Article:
Philosophy is a subject available in the sixth form only as part of the International Baccalaureate. The emphasis of the Diploma Programme philosophy course is on “doing philosophy”, that is, on actively engaging students in philosophical activity. The course is focused on stimulating students’ intellectual curiosity and encouraging them to examine both their own perspectives and those of others. Students are challenged to develop their own philosophical voice and to grow into independent thinkers, in addition to engaging with some of the world’s most interesting and influential thinkers. The course also develops highly transferable skills such as the ability to formulate arguments clearly, to make reasoned judgments and to evaluate highly complex and multifaceted issues.
In this course, we introduce students to key philosophical arguments and topics. We give students the skills required to justify their own viewpoints through reasoned argument. They have opportunities to read primary texts and to consider the key ideas raised by great philosophers of the past. We have engaging and exciting programmes of study. Students become increasingly familiar with key philosophical terminology and concepts. Our teaching encourages the development and continual refinement of key skills; acquiring knowledge, how to structure an argument, evaluating counter-arguments, extended writing and analysing philosophical texts. These skills provide the foundation for success. Students are given the opportunity to practise these skills through a range of activities, including role play and debate. Students also can develop their research skills through the internal assessment (IA). Students learn to apply their philosophical knowledge and skills to real-life situations and to explore how non-philosophical material can be treated in a philosophical way.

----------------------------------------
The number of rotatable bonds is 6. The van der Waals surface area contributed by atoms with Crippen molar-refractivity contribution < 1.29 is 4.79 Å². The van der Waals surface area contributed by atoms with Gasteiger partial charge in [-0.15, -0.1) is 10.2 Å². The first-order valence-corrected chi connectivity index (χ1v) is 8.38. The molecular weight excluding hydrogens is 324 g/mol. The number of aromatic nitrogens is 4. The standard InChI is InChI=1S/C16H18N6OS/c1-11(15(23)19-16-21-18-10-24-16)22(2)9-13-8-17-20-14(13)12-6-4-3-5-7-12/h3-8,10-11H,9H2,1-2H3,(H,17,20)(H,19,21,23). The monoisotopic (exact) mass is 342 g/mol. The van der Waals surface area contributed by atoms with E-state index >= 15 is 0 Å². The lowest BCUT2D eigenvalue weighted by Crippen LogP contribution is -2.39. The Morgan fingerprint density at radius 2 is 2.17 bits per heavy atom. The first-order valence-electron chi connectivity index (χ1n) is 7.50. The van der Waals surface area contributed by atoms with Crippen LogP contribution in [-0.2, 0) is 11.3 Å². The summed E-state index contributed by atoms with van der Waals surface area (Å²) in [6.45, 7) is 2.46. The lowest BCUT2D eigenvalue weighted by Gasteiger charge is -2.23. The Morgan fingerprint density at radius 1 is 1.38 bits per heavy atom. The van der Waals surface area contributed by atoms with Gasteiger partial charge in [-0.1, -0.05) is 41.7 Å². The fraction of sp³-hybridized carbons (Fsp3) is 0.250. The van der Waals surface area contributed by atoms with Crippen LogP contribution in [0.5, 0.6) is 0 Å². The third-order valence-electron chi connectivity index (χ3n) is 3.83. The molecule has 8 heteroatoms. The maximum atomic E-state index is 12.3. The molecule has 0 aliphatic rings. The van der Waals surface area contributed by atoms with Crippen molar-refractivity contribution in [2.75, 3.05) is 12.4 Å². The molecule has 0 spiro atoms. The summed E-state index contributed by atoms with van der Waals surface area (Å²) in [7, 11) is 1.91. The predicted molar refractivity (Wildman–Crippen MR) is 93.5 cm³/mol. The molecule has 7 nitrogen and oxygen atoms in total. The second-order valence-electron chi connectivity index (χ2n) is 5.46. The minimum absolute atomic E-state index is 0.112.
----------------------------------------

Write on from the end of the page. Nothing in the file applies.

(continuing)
Students develop and build upon their prior knowledge and skills at all levels to justify their own viewpoints; teachers constantly reference prior learning and help students to understand the reasoning behind their statements and assertions. Students consider ultimate questions, which gives students an opportunity to think about issues that they possibly don’t get to think about in their other subjects. As philosophers they are challenged to support their views with reasoned premises, constructing arguments that are logically valid and sound. Students should finish the course with an enhanced ability to apply philosophical tools such as critical and systematic thinking, careful analysis, and construction of arguments when they address abstract questions.